Thanks for your post. I normally wouldn't be shooting shorter than 75mm, but because I also want to use a 6x12 roll film back for wide angle panos, it would be great to be able to use wide angle lenses without an adapter. It is my understanding that if I wanted to use 612 RFB on my 4x5, that it is better that I buy a LF 4x5 camera that can more easily handle wide angle lenses (ie, MT 2000 over the MT Classic). Am I wrong?
    Again, what are you calling a wide angle? If you mean a 75mm lens, then it would be no problem on the MT. If you mean shorter, then you'll need the accessory focusing device with the MT. Another thing to think of, the biggest hassle of using the focusing device (to my way of thinking) is that it requires ground glass focusing. If you go for the 2000 it too requires ground glass focusing, so I don't see a major difference, other than the 2000 not needing the extra device, and also being slightly lighter.

    The main thing is, don't let other people (myself included) sway you from what YOU want to do. Only you know how you like to work, and what would fit in with that style.

    A 75mm lens would work fine with a 6x12 back on the MT, and I don't know if you would really want anything much shorter. On the long end, the MT can handle up to a 300mm lenses cammed (except that a 360mm tele-xenar CAN be cammed, and possibly other tele lenses as well).

    Also, check my previous message, since you replied to it, I've edited it to include the listing I was talking about.

    The biggest question is: Do you plan on using the camera as a hand held camera at all? If so, then the choice should be clear. If not, then there's no point to getting a camera with a rangefinder on it.

    My Tech IV is the only camera I normally use, if I'm shooting 6x7 it's with a super rollex back on it. The only exception is that I do keep a 35mm camera in my car all the time so if an opportunity comes up, and the Linhof isn't with me, I still have something!

    -Mike

  5. #55
    David A. Goldfarb's Avatar
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    That's probably right. The issue is whether you want to use the rangefinder. If you like the idea of shooting Weegee-style with a press camera or shoot portraits where you might want to check focus with the rangefinder while you have a filmholder in the back (I do both), then the MT Classic is the best thing out there. If you don't plan to use the rangefinder, but you like the solidity and precision of a Linhof, then the Tech 2000 is a better choice, because you don't need to mess with a separate wideangle focusing device with different lensboards for lenses in the 55-65mm range or lensboards with helical focusing mounts, which Linhof now offers for lenses in the 35-47mm range.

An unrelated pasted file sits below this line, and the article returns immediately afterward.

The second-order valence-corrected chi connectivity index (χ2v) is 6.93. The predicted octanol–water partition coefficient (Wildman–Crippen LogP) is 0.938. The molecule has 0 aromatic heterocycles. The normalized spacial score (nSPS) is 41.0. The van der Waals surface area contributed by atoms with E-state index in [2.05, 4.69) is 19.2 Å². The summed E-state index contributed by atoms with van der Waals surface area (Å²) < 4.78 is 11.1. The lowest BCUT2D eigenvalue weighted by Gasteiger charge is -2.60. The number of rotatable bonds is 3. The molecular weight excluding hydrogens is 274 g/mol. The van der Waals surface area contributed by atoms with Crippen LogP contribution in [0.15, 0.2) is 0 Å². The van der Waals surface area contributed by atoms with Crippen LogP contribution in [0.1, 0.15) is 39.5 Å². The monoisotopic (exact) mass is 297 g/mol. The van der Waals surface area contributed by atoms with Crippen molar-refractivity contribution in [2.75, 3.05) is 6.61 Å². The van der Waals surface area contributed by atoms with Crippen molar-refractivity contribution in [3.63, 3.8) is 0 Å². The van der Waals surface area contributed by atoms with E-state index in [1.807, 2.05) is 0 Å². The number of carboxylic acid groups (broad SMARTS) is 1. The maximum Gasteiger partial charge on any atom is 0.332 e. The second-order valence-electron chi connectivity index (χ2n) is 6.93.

flickr--http://www.flickr.com/photos/davidagoldfarb/
    Photography (not as up to date as the flickr site)--http://www.davidagoldfarb.com/photo
    Academic (Slavic and Comparative Literature)--http://www.davidagoldfarb.com

  6. #56

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    Quote Originally Posted by photoluver
    Mike,

    Thanks for your post. At this point, I have decided that I am going to just "go for it."

    Funny you mention the Master Technika Classic (the one with the rangefinder). Initially, that was my first choice for the reasons you mentioned.

    Thanks!
    Margaret
    If you're going that route, you may also like to look at the "British Linhof", aka the MPP Micro Technical Camera. These will set you back quite a bit less, but (from what little I know!) provide similar capabilities.

    Paul

  7. #57

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    What would a 75mm lens on a 6x12 be equivalent to in 35mm?

    Mike, thanks so much for your link; however, I really am pretty much set on either the 2000 or the Classic.

    David, I guess I never thought that a LF can be used handheld. I must say that is an attractive option. At any rate, I am going on holidays for a week (starting tomorrow), so I have one week to give this more thought.

  8. #58
    David A. Goldfarb's Avatar
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    Here's some handheld work with the Tech V and the rangefinder--

    http://www.echonyc.com/~goldfarb/halloween/

    6x12 is hard to compare to 35mm, because the frame is longer and more panoramic. You might think of it as being comparable to 24-28mm in 6x12 (angle of view on the long dimension about 68 deg.).
    flickr--http://www.flickr.com/photos/davidagoldfarb/
    Photography (not as up to date as the flickr site)--http://www.davidagoldfarb.com/photo
    Academic (Slavic and Comparative Literature)--http://www.davidagoldfarb.com

  9. #59

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    David, those are wonderful!!! Geez. Perhaps I should go with the classic.